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Weekly Wrap: Fantasy Hockey Playoffs in Review

Hey folks, welcome back.

This week is more like a bi-weekly wrap. I skipped last week to dive deeper into the finals and have more to discuss. We’re five games in, and there are some great storylines to cover.

We also saw a couple of trades go down on Wednesday. I’ll be providing a separate piece to break those down in more detail. Trades often have a ripple effect, and these certainly do.

But back to the Stanley Cup Finals. We’ve played five games, and about midway through game three, the tide began to turn.

The Florida Panthers smothered the Edmonton Oilers in games one and two. The Oilers found their legs in the second half of game three and began to turn the tide. Games four and five have been the Connor McDavid show.

Fantasy hockey teams that loaded up on Panthers looked like they had a shot at overcoming those McDavid teams. The hope now is that the fantasy teams that drafted McDavid don’t have another Oiler of significance. Otherwise, McDavid is propelling numerous teams to a fantasy playoff hockey championship.

Let’s dive in.

Fantasy Hockey Playoffs in Review

Connor McDavid, C, Edmonton Oilers

He started with only one assist in the first eight periods of the finals. Well, in the last eight periods, McDavid has ten points, including back-to-back four-point performances.

How quickly things can turn. McDavid went from being criticized for not producing to becoming a strong contender for the Conn Smythe Trophy, whether the Oilers win the series or not.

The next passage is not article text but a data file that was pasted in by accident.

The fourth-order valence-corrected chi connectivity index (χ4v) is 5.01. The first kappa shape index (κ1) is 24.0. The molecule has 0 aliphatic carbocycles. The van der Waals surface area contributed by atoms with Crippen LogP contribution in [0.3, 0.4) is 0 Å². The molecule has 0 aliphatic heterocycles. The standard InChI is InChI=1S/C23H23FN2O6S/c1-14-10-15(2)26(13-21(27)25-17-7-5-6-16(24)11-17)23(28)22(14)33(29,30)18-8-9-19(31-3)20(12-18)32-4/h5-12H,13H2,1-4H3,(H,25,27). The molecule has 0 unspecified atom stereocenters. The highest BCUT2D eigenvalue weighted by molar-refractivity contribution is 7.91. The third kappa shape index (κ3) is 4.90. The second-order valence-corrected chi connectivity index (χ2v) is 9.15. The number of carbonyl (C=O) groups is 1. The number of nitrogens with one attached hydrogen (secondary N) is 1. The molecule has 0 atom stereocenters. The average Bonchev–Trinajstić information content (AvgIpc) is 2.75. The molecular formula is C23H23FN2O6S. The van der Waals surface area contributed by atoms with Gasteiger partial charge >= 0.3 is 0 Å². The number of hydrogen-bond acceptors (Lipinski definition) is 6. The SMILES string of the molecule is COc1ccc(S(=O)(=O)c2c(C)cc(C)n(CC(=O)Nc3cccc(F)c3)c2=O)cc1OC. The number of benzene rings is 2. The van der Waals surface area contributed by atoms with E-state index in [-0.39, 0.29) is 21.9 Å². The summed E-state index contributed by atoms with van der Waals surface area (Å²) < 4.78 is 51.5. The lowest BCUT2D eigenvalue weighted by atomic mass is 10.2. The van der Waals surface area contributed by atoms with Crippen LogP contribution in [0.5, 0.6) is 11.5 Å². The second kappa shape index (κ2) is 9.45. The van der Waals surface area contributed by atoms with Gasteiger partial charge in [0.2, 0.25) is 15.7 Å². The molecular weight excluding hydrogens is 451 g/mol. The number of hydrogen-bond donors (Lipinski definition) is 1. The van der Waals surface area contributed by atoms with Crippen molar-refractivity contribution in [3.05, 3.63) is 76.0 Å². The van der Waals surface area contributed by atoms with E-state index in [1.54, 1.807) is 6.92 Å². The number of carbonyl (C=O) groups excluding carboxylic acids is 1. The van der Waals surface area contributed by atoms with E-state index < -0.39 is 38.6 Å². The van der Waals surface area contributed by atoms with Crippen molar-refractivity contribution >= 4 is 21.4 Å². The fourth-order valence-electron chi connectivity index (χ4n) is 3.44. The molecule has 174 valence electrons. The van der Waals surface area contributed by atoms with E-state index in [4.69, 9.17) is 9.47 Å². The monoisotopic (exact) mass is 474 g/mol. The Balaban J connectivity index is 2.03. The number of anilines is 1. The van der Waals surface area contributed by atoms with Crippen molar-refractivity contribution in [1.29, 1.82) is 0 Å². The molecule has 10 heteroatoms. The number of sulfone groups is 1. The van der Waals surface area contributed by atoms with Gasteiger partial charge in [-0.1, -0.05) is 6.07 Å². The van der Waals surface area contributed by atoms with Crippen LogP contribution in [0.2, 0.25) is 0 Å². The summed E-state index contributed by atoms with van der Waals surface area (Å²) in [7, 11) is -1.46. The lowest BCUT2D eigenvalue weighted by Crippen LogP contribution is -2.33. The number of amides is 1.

McDavid now sits with 42 points, the fourth most all-time in a single playoff.

Sergei Bobrovsky, G, Florida Panthers

It should be no surprise that Bobrovsky’s performances are the polar opposite of McDavid’s. After game two, Bobrovsky had given up only one goal. The Conn Smythe talk swirled around his net like the stymied Oilers.

Well, Bobrovsky has now given up 15 goals in the last three games. The Panthers will need Bobrovsky to play like he did in games one and two if they are to avoid becoming only the second NHL team to blow a 3-0 series lead in the Stanley Cup Finals.

Stuart Skinner, G, Edmonton Oilers

Skinner has been excellent since the third period of game three. He wasn’t terrible in games one and two; he just wasn’t good enough.

Skinner needs to remain above average for game six if the Oilers are to push this to game seven. The Panthers aren’t making it easy on him. They produce a lot of pressure and traffic.

Skinner has taken big steps to solidify his spot as the Oilers’ goalie moving forward. He’s good, but he’s not great. If your fantasy hockey league is shallow in goalie stats or a points league, Skinner is a great own. If your league uses Goals Against Average and Save Percentage, Skinner loses a lot of value. Don’t expect him to slide into the Vezina conversation any time soon.

Brandon Montour, D, Florida Panthers

It’s been a quiet final for Montour, with only two assists in the five games. Surprisingly, his 11 points in 22 playoff games are very similar to his 2022-23 playoff production, where he had 13 points in 21 playoff games.

His comments earlier in the week that “things are going to change” increased speculation he may not be wearing a Panthers uniform next season.